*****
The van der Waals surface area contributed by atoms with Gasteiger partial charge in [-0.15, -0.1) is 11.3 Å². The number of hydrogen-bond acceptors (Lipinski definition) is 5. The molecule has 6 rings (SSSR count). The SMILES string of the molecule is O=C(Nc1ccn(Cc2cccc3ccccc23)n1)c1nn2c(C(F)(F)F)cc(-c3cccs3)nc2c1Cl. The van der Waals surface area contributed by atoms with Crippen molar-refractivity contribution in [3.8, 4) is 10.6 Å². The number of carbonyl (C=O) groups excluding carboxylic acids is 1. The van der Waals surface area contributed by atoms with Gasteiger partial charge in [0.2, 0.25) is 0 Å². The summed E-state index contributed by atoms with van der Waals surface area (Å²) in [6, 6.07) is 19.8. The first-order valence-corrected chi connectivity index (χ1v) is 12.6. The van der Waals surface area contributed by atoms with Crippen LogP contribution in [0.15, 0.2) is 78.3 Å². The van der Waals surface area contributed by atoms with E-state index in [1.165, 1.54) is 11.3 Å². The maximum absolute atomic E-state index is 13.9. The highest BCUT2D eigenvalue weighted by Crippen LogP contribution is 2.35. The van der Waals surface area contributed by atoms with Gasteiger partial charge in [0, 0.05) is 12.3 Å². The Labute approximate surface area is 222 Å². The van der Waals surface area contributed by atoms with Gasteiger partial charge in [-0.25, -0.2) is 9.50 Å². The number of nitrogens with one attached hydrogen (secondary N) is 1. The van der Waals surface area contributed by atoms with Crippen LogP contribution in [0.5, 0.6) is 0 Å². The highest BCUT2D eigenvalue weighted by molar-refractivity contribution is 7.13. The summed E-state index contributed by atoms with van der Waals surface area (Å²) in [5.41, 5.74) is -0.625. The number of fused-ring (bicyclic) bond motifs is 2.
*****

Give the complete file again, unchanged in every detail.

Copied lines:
The van der Waals surface area contributed by atoms with Gasteiger partial charge in [-0.15, -0.1) is 11.3 Å². The number of hydrogen-bond acceptors (Lipinski definition) is 5. The molecule has 6 rings (SSSR count). The SMILES string of the molecule is O=C(Nc1ccn(Cc2cccc3ccccc23)n1)c1nn2c(C(F)(F)F)cc(-c3cccs3)nc2c1Cl. The van der Waals surface area contributed by atoms with Crippen molar-refractivity contribution in [3.8, 4) is 10.6 Å². The number of carbonyl (C=O) groups excluding carboxylic acids is 1. The van der Waals surface area contributed by atoms with Gasteiger partial charge in [0.2, 0.25) is 0 Å². The summed E-state index contributed by atoms with van der Waals surface area (Å²) in [6, 6.07) is 19.8. The first-order valence-corrected chi connectivity index (χ1v) is 12.6. The van der Waals surface area contributed by atoms with Crippen LogP contribution in [0.15, 0.2) is 78.3 Å². The van der Waals surface area contributed by atoms with E-state index in [1.165, 1.54) is 11.3 Å². The maximum absolute atomic E-state index is 13.9. The highest BCUT2D eigenvalue weighted by Crippen LogP contribution is 2.35. The van der Waals surface area contributed by atoms with Gasteiger partial charge in [0, 0.05) is 12.3 Å². The Labute approximate surface area is 222 Å². The van der Waals surface area contributed by atoms with Gasteiger partial charge in [-0.25, -0.2) is 9.50 Å². The number of nitrogens with one attached hydrogen (secondary N) is 1. The van der Waals surface area contributed by atoms with Crippen LogP contribution in [0.5, 0.6) is 0 Å². The highest BCUT2D eigenvalue weighted by molar-refractivity contribution is 7.13. The summed E-state index contributed by atoms with van der Waals surface area (Å²) in [5.41, 5.74) is -0.625. The number of fused-ring (bicyclic) bond motifs is 2.